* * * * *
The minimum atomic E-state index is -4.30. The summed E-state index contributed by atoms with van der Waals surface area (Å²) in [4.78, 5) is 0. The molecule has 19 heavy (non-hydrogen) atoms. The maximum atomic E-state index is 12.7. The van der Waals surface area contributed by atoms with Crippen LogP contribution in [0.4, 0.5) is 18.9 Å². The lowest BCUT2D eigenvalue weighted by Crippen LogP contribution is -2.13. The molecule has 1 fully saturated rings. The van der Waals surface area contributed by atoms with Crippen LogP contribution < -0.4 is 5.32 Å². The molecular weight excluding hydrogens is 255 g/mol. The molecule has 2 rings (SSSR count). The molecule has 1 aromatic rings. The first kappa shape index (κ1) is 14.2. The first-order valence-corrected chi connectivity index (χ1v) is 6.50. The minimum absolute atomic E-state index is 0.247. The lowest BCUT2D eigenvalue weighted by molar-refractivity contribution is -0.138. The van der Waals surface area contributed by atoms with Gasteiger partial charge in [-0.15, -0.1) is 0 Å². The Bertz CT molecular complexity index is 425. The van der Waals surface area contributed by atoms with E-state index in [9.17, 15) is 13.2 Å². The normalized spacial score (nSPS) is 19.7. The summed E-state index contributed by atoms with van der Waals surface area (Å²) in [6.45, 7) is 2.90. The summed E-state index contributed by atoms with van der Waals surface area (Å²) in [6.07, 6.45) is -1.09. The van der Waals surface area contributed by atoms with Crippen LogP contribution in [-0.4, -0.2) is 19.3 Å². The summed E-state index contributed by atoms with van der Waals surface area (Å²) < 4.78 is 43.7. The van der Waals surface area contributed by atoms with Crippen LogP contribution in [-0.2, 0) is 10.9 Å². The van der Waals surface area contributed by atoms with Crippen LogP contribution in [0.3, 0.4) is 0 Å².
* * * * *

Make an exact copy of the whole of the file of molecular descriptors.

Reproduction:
The minimum atomic E-state index is -4.30. The summed E-state index contributed by atoms with van der Waals surface area (Å²) in [4.78, 5) is 0. The molecule has 19 heavy (non-hydrogen) atoms. The maximum atomic E-state index is 12.7. The van der Waals surface area contributed by atoms with Crippen LogP contribution in [0.4, 0.5) is 18.9 Å². The lowest BCUT2D eigenvalue weighted by Crippen LogP contribution is -2.13. The molecule has 1 fully saturated rings. The van der Waals surface area contributed by atoms with Crippen LogP contribution < -0.4 is 5.32 Å². The molecular weight excluding hydrogens is 255 g/mol. The molecule has 2 rings (SSSR count). The molecule has 1 aromatic rings. The first kappa shape index (κ1) is 14.2. The first-order valence-corrected chi connectivity index (χ1v) is 6.50. The minimum absolute atomic E-state index is 0.247. The lowest BCUT2D eigenvalue weighted by molar-refractivity contribution is -0.138. The van der Waals surface area contributed by atoms with Gasteiger partial charge in [-0.15, -0.1) is 0 Å². The Bertz CT molecular complexity index is 425. The van der Waals surface area contributed by atoms with E-state index in [9.17, 15) is 13.2 Å². The normalized spacial score (nSPS) is 19.7. The summed E-state index contributed by atoms with van der Waals surface area (Å²) in [6.45, 7) is 2.90. The summed E-state index contributed by atoms with van der Waals surface area (Å²) in [6.07, 6.45) is -1.09. The van der Waals surface area contributed by atoms with Crippen LogP contribution in [-0.4, -0.2) is 19.3 Å². The summed E-state index contributed by atoms with van der Waals surface area (Å²) < 4.78 is 43.7. The van der Waals surface area contributed by atoms with Crippen LogP contribution in [-0.2, 0) is 10.9 Å². The van der Waals surface area contributed by atoms with Crippen LogP contribution in [0.3, 0.4) is 0 Å².